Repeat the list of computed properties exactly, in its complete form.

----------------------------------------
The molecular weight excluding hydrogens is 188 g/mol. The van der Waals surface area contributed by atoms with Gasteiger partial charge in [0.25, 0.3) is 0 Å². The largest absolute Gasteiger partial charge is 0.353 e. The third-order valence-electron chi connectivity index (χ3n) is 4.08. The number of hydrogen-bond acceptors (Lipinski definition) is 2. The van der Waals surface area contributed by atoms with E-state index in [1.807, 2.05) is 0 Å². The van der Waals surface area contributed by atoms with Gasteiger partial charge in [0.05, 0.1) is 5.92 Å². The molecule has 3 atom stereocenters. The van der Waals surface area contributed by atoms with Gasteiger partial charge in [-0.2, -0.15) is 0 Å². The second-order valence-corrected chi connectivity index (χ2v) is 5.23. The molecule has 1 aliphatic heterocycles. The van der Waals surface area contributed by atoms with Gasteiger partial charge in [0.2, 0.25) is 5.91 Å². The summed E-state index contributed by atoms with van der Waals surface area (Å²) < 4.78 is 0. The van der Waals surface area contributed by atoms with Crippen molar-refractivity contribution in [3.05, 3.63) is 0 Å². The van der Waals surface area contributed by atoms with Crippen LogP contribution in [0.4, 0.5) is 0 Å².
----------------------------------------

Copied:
The molecular weight excluding hydrogens is 188 g/mol. The van der Waals surface area contributed by atoms with Gasteiger partial charge in [0.25, 0.3) is 0 Å². The largest absolute Gasteiger partial charge is 0.353 e. The third-order valence-electron chi connectivity index (χ3n) is 4.08. The number of hydrogen-bond acceptors (Lipinski definition) is 2. The van der Waals surface area contributed by atoms with E-state index in [1.807, 2.05) is 0 Å². The van der Waals surface area contributed by atoms with Gasteiger partial charge in [0.05, 0.1) is 5.92 Å². The molecule has 3 atom stereocenters. The van der Waals surface area contributed by atoms with Gasteiger partial charge in [-0.2, -0.15) is 0 Å². The second-order valence-corrected chi connectivity index (χ2v) is 5.23. The molecule has 1 aliphatic heterocycles. The van der Waals surface area contributed by atoms with Gasteiger partial charge in [0.2, 0.25) is 5.91 Å². The summed E-state index contributed by atoms with van der Waals surface area (Å²) < 4.78 is 0. The van der Waals surface area contributed by atoms with Crippen molar-refractivity contribution in [3.05, 3.63) is 0 Å². The van der Waals surface area contributed by atoms with Crippen LogP contribution in [0.4, 0.5) is 0 Å².